Legal judgments are an extraordinary sub-genre of our literary heritage, says acclaimed novelist Ian McEwan.

Five years ago, Sir Alan Ward, a judge in the Court of Appeal, told Ian McEwan the story of a case he had presided over, involving a young Jehovah’s Witness and blood transfusion.

‘As he was telling me, I thought there was a short novel in this,’ McEwan recalls. ‘So I consigned it to a notebook. [Sir Alan Ward] referred to it again some time later, which revived my interest. I was just as intrigued then as I was when I first heard it.’

After hearing about the Jehovah’s Witness case and ‘reading about a handful of parallel cases’, McEwan was fascinated by how ‘these cases really devolved into an issue of the secular sense of what was justice and what was religious’.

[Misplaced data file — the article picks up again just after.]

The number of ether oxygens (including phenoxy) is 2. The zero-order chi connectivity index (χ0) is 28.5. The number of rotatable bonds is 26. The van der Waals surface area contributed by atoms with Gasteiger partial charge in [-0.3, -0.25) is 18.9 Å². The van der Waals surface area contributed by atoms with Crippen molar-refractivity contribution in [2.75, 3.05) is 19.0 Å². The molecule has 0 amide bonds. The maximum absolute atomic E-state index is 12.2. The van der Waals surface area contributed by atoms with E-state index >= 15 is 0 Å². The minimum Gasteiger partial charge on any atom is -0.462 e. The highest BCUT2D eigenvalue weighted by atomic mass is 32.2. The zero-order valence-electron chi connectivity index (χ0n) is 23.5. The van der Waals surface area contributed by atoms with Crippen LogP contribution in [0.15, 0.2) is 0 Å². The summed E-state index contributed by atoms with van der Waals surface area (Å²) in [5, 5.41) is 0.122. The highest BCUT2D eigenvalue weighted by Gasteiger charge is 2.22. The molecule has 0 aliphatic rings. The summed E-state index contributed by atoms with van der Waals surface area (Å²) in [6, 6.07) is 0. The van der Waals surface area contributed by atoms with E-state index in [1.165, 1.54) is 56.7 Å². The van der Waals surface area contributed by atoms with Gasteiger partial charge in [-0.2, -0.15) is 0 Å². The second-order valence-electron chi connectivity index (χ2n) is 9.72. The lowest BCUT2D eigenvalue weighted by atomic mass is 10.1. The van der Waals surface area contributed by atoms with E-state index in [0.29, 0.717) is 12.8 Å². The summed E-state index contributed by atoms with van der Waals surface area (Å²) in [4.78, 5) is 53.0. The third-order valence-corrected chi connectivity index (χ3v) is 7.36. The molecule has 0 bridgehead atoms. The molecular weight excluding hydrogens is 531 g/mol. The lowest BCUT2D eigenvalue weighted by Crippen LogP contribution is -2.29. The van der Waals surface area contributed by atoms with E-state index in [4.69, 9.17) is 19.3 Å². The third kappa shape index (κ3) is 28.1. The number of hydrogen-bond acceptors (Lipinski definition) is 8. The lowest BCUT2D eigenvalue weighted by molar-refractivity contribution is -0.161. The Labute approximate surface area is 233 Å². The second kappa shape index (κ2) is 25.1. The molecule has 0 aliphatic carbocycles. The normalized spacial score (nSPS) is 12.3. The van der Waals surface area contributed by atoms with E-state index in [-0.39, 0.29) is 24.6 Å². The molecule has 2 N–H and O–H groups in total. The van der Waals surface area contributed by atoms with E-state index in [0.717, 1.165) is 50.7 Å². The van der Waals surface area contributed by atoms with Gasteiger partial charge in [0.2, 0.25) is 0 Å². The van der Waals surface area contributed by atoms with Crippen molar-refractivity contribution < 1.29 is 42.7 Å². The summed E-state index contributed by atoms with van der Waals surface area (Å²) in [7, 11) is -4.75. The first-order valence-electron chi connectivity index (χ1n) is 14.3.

That fascination led to The Children Act, which is published tomorrow. The novel centres around Fiona Maye, a leading High Court judge. While dealing with her own marital problems, she is called upon to hear an emergency case involving a 17-year-old boy who, because of his religious beliefs, is refusing medical treatment that could save his life.

Over the years McEwan has become interested in judgments, ‘bad ones as well as good’. He describes them as a ‘quite extraordinary and neglected sub-genre of our literary heritage’.

Did writing the book affect McEwan’s views on the family court? ‘The family court can be very good and very awful,’ he says.

‘On the one hand, the judges work extremely hard to come to a difficult decision. On the other hand the court can sanction to a local authority the taking of children into care based on flimsy evidence, or rely solely on expert evidence that has not been subject to proper public scrutiny.’

Does he plan to write any more books about the law?

‘I could spend the rest of my life writing books set in the law,’ he says, ‘because there is so much human drama and there are so many ethical dilemmas. As well as stupidity and brilliance.’

The Children Act is published on 2 September in hardback.